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(Batch) Response to SPARQL WD comments

From: Chime Ogbuji <chimezie@gmail.com>
Date: Tue, 17 May 2011 09:44:08 -0400
To: Kjetil Kjernsmo <kjetil@kjernsmo.net>, public-rdf-dawg-comments@w3.org
Message-ID: <5962237855A94541B73297AD3B0B5FBE@gmail.com>
Hello, Kjetil

The responses below are in regards to a collection of your comments that were still outstanding.

On Wednesday 2. February 2011 Kjetil wrote:
> ..snip..
> [...]. I think all the definitions would only serve to confuse people, if it can't be defined in already familiar terms, we're doing something wrong. Sections that I find overly opaque include such things as I have pointed out earlier, such as that if a DELETE of a non- existant graph is attempted, it should say so explicitly, but also note that I dispute the usefulness of this approach. I posted a few comments in October and November about parts of the spec that I found too ambigious when I wrote an implementation, which makes it feel underspecified.
Amongst the edits that went into the last round of publication, there has been clarifications on expected behavior and the examples now have much more detail (for the benefit of developers) about the form of requests and responses. The introduction now describes the RESTful constraints are applied as well.

On 7. February 2011 Kjetil wrote:
> It is my opinion that the spec should be tied very strongly to concepts that those hords of developers would recognize immediately, as it fits with how they have always manipulated files on a web server. Any part of the protocol that cannot be specified on those terms should be dropped. We cannot afford the image that the Semantic Web is complicated. I truly believe it is the simplest thing that could possibly work and this protocol should have been really simple and familiar, but currently it isn't.
Please see the response above regarding changes made to improve the readability for developers.

On Friday 25. March 2011 Kjetil wrote:
> Another problem with the Dataset protocol: It seems to talk about direct and indirect graph identification in two different contexts. The first is to distinguish between direct (i.e. GET the request-URI) and indirect graph identification (i.e. use a graph query parameter). For want of a better term, I think this is OK. 
> However, in section 4.1, about direct graph identification, it says "However, in using a URI in this way, we are not directly identifying an RDF graph but rather the RDF graph content that is represented by an RDF document, which is a serialization of that graph." 
> I must admit that I cannot se how this usage is founded in Webarch. Quite to the contrary, when webarch talks about indirect identification, it is something quite different: http://www.w3.org/TR/webarch/#indirect-identification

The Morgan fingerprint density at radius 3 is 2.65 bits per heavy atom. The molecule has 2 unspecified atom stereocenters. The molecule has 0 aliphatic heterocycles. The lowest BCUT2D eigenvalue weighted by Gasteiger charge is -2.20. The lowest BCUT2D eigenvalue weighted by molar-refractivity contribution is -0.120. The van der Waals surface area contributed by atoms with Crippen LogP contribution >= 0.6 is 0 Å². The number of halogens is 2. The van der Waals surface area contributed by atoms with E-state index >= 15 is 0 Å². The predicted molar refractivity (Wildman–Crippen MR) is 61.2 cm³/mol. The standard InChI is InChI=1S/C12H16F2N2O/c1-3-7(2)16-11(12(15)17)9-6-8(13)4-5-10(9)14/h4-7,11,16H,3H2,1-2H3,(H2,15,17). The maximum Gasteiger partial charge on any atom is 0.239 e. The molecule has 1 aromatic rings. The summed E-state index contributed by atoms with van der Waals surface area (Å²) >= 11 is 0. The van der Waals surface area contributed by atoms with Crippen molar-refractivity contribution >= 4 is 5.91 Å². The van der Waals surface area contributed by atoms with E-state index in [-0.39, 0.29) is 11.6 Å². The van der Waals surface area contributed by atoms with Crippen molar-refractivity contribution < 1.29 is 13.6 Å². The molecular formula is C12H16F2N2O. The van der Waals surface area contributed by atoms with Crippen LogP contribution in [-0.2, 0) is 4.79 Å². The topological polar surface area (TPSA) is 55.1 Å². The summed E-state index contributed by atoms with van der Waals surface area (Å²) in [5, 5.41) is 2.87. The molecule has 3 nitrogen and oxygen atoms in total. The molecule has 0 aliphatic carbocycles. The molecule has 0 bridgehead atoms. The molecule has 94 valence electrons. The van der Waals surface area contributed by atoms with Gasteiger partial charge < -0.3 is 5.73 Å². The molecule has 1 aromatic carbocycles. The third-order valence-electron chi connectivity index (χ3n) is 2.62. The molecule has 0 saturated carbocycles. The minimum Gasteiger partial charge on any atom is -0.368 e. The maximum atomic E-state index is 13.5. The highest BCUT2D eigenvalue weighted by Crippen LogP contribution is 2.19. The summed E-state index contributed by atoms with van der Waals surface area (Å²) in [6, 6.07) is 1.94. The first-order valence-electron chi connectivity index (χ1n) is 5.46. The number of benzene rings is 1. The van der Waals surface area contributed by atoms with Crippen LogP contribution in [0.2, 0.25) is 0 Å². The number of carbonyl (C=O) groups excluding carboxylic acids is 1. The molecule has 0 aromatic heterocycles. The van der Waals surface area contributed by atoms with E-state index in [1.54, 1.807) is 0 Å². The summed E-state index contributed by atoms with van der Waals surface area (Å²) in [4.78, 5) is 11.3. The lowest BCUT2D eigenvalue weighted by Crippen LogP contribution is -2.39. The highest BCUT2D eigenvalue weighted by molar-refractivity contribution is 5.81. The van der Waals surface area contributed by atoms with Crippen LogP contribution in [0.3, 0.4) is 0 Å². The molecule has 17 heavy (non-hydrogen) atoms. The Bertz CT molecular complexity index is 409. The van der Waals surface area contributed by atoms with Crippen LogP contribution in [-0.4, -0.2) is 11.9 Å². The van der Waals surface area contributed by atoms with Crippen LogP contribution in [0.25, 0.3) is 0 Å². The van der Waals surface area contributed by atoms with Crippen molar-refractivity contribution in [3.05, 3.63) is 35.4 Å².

Please see an earlier response to a similar question:

http://lists.w3.org/Archives/Public/public-rdf-dawg-comments/2011Feb/0007.html

The term indirect identification is being used in the main (English) sense of the word to clarify that the request URI does not identify the resource that is modified as a result. 

On Friday 14. January 2011 Kjetil wrote:
> I've seen in SPARQL Update, section 3.2.2., a store that do not record empty > graphs will always return success.
> Also, in 3.1.3, it says "Deleting triples that are not present, or from a > graph that is not present will have no effect and will result in success." It then strikes me as odd that the HTTP DELETE operation SHOULD return a 404, > IMHO, it would be more natural, given the above and the overhead resulting from checking if a graph is present, to say that HTTP DELETE MAY result in a > 404 if a DROP would have resulted in a failure.
As Gregg mentioned in his followup to the thread, 404 is in reference to the identified resource and whether or not it exists rather than it being an indication of failure of the the operation as a whole (or of success of failure of a DROP operation). According to the semantics of the HTTP DELETE method:

"[...] the server SHOULD NOT indicate success unless, at the time the response is given, it intends to delete the resource or move it to an inaccessible location."

So, a response other than 404 would suggest that the resource identified does indeed exist and this would contradict the REST interface constraint regarding identification of resources and the general expected behavior of DELETE, notwithstanding whether or not the store records empty graphs.Changes have been made to the latest Working Draft to reflect many of the issues raised above:

http://www.w3.org/TR/2011/WD-sparql11-http-rdf-update-20110512/

We'd appreciate if you could indicate whether this response adequately addresses your comment.
Chime Ogbuji

(On behalf of the SPARQL Working Group)
Received on Tuesday, 17 May 2011 13:44:38 GMT

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